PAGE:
Today in 1960, the birth control pill was finally approved by the Food and Drug Administration. This victory came about primarily through the work of Margaret Sanger, with support from Katharine McCormick, who was just the second female graduate of the Massachusetts Institute of Technology. Sanger and McCormick first met in 1917, when Sanger was already a well-established activist and McCormick had a sizable inheritance, eventually becoming a major sponsor of the pill’s research.
Sanger began as a nurse on the
But these accomplishments were hardly met without opposition. In 1914, Sanger was indicted on nine charges of obscenity deriving from the Comstock Act. Passed in 1873, the Comstock Act defined contraceptives as obscene and illicit, making it illegal for birth control—or even just information about abortion—to be distributed through the mail or across state borders. This federal law was named after its crusader Anthony Comstock, whose ideals of Victorian morality led him to create the New York Society for the Suppression of Vice and advocate censorship in a number of areas.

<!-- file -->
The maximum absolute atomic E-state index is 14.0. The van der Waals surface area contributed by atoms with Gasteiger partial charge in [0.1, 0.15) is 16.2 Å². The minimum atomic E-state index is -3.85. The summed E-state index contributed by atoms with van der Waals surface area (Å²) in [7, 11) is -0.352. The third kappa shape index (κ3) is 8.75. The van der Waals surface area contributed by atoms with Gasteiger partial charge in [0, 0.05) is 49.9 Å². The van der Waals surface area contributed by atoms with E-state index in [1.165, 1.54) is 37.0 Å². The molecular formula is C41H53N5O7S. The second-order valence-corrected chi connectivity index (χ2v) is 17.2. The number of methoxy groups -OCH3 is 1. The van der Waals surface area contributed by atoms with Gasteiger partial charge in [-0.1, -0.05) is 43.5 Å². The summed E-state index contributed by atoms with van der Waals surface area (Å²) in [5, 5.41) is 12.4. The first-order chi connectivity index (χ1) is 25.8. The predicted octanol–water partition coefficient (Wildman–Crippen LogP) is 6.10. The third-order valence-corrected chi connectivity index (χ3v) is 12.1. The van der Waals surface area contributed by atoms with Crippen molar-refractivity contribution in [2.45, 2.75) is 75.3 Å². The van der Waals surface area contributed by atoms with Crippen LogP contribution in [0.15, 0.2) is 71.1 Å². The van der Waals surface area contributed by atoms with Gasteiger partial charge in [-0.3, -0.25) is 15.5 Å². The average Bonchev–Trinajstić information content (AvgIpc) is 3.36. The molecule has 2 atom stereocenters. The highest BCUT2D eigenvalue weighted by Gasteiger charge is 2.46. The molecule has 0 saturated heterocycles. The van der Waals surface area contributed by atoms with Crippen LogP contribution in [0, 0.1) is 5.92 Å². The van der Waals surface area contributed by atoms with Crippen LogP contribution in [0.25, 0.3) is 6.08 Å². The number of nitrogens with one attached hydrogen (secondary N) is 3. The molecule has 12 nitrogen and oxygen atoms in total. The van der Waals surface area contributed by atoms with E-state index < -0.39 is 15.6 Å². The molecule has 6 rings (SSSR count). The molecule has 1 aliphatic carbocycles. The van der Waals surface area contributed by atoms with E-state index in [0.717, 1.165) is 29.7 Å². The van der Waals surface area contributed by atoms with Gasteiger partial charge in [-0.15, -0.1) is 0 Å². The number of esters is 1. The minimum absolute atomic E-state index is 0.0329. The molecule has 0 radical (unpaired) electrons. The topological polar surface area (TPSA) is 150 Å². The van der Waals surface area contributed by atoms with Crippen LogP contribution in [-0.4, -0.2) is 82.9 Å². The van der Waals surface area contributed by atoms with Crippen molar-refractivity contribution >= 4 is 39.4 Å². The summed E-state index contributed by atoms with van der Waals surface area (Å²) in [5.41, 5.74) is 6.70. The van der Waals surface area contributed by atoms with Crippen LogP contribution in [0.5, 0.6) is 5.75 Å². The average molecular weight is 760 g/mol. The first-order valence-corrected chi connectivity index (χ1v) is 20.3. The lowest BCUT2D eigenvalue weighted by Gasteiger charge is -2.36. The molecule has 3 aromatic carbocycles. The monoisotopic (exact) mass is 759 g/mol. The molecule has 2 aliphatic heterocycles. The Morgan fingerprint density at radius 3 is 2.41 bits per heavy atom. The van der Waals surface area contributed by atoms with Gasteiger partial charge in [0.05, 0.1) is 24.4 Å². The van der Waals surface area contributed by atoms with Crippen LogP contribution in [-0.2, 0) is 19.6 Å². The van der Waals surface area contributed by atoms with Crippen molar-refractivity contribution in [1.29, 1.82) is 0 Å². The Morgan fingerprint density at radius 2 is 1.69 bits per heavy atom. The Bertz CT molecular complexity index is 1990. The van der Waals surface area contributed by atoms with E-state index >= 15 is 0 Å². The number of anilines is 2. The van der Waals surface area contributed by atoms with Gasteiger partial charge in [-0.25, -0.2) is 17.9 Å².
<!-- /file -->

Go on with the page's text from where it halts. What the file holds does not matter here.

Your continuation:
Sanger witnessed the approval of the pill as an 80-year-old widow living in Tuscon, Arizona, and celebrated by herself with some champagne. She lived to see the Comstock Act’s repeal as well, and died in 1966. Margaret Sanger undoubtedly left her legacy, and today, 80% of American women have used the contraceptive pill.